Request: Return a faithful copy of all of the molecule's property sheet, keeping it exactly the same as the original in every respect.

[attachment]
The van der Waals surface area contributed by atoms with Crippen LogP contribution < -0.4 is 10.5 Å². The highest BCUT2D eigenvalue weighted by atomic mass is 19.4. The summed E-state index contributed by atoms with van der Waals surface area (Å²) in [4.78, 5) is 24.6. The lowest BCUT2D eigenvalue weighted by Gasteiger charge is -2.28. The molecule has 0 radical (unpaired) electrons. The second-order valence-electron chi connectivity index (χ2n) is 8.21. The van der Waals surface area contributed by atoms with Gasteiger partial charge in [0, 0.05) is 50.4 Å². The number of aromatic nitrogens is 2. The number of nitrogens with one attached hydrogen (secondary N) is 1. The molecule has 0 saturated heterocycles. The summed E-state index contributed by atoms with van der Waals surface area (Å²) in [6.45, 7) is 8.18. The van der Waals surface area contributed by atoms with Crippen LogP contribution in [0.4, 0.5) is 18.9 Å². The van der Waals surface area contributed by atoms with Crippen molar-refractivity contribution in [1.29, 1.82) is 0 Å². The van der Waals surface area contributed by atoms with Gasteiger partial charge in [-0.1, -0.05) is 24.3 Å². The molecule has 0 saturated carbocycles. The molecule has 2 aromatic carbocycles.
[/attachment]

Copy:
The van der Waals surface area contributed by atoms with Crippen LogP contribution < -0.4 is 10.5 Å². The highest BCUT2D eigenvalue weighted by atomic mass is 19.4. The summed E-state index contributed by atoms with van der Waals surface area (Å²) in [4.78, 5) is 24.6. The lowest BCUT2D eigenvalue weighted by Gasteiger charge is -2.28. The molecule has 0 radical (unpaired) electrons. The second-order valence-electron chi connectivity index (χ2n) is 8.21. The van der Waals surface area contributed by atoms with Gasteiger partial charge in [0, 0.05) is 50.4 Å². The number of aromatic nitrogens is 2. The number of nitrogens with one attached hydrogen (secondary N) is 1. The molecule has 0 saturated heterocycles. The summed E-state index contributed by atoms with van der Waals surface area (Å²) in [6.45, 7) is 8.18. The van der Waals surface area contributed by atoms with Crippen LogP contribution in [0.4, 0.5) is 18.9 Å². The van der Waals surface area contributed by atoms with Crippen molar-refractivity contribution in [1.29, 1.82) is 0 Å². The van der Waals surface area contributed by atoms with Gasteiger partial charge in [-0.1, -0.05) is 24.3 Å². The molecule has 0 saturated carbocycles. The molecule has 2 aromatic carbocycles.